The PLP has the problem that whenever it quite legitimately points out OBA mistakes, the OBA and its supporters seem to have fallen into the mode of ‘shooting the messenger’ rather than addressing the message itself.  In many ways I see this as a repeat of some errors the PLP and PLPers committed during their rule.  And it doesn’t exactly instill me with confidence in our political discourse improving.  For one thing, I can easily see the OBA becoming so resistant to criticism that it renders itself arrogant and decays organisationally and intellectually, much as the PLP did.

The PLP has a branding issue now, much as the UBP did.  It has been quite impressive in its Budget Reply and Reply to the Throne Speech, but much of it has fallen either on deaf ears or has been ‘preaching to the choir’.  I’m not sure how it can re-brand itself right now, other than giving a frank assessment of its errors when in power and articulating a clear alternative vision to the OBA.

Right now I see it as more likely to simply benefit from disillusionment with the OBA and winning the next election almost by default, much as I feel the OBA won the 2012 election (largely through disillusionment with the PLP).

Options for Alternatives

One thing the current impasse does offer though is the potential for new alternative oppositions or strategies to emerge.  There will be (and is ongoing) a struggle within the PLP over its future vision and direction.  I know they are in the midst of a post-mortem of the last election campaign, which will also become a post-mortem of the PLP’s 14 years in power.  It will be interesting to see what develops.

The 2012 election saw a record number of Independent candidates, including myself.  It is possible that some of those involved may seek to forge a new political entity for the next election, and it is also possible that a number of small ‘3rd parties’ may evolve and compete for the mantle of being an alternative opposition.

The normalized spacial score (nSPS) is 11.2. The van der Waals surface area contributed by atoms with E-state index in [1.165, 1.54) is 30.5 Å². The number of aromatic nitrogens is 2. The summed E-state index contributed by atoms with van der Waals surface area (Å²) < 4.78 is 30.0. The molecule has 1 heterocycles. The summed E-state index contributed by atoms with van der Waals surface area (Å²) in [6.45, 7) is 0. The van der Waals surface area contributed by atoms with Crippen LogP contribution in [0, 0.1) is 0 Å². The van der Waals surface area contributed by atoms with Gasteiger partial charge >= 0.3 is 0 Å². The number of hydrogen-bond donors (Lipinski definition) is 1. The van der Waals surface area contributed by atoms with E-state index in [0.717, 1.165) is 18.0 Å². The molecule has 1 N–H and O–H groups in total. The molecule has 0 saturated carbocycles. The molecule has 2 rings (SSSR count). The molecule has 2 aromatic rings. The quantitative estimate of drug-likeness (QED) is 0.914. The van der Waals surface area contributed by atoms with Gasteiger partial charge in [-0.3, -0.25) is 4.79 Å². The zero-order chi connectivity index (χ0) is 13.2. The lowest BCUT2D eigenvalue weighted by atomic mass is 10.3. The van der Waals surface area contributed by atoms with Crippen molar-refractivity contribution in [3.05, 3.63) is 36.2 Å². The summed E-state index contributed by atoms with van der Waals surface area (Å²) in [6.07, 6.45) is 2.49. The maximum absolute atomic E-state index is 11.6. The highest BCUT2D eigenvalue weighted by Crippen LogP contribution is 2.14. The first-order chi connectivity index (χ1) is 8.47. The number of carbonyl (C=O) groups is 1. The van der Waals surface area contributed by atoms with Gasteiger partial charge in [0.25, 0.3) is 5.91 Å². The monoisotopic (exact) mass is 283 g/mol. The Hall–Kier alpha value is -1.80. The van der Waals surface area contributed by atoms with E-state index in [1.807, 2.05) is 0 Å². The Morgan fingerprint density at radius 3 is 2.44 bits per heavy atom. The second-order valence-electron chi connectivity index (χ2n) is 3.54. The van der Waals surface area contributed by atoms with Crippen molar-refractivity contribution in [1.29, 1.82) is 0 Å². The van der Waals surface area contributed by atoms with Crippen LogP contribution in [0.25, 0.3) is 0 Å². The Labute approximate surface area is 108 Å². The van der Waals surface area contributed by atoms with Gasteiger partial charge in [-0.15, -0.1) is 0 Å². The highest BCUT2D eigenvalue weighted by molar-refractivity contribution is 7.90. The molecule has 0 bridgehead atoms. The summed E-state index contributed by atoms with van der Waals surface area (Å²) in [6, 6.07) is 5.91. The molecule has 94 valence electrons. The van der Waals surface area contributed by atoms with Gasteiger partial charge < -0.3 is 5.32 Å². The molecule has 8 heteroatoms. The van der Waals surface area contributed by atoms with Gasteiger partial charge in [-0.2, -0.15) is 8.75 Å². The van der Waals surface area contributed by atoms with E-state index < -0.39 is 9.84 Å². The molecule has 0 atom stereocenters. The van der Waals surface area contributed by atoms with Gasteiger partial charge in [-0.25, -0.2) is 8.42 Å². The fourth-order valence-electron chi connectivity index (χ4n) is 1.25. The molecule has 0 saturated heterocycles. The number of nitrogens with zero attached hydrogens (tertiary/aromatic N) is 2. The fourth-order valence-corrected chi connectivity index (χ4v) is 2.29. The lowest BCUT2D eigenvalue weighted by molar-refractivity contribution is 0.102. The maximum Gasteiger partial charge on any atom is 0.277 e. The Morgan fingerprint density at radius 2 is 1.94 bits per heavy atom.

Just before the 2012 election the group ‘Restore Bermuda’ emerged, and some of its personalities were involved in the election, with its main personality running as an Independent.  Between the 2007 and 2012 elections there was also a short-lived (and mysterious) attempt to organise a Bermudian Green Party, and I am aware of at least two other groups (one current) that have been involved in trying to organise alternative political parties.

The Immediate Perspective

In the short-term I see a coming storm of industrial action in response to what I see as a very aggressive and clumsy neoliberal agenda by the OBA.  I am pessimistic about their chances, especially with the semi-paralysis of the PLP – a paralysis more borne of public reception to them (in light of the last 14 years) than internal to the PLP itself.

Nonetheless, with the explosion of social media, and the combination of ongoing global resistance to the resurgence of neoliberalism with local developments, along with novel organisational and ideological currents overseas (from Greece to China to Venezuela), the coming period may very well be a firestorm that helps forge new political perspectives and entities for Bermuda.

Alternatively, we will see a wave of disillusionment with local politics, with more and more feeling as if they’ve been made April Fools as of December 17th, 2012, and opt out of politics altogether, both formal and informal.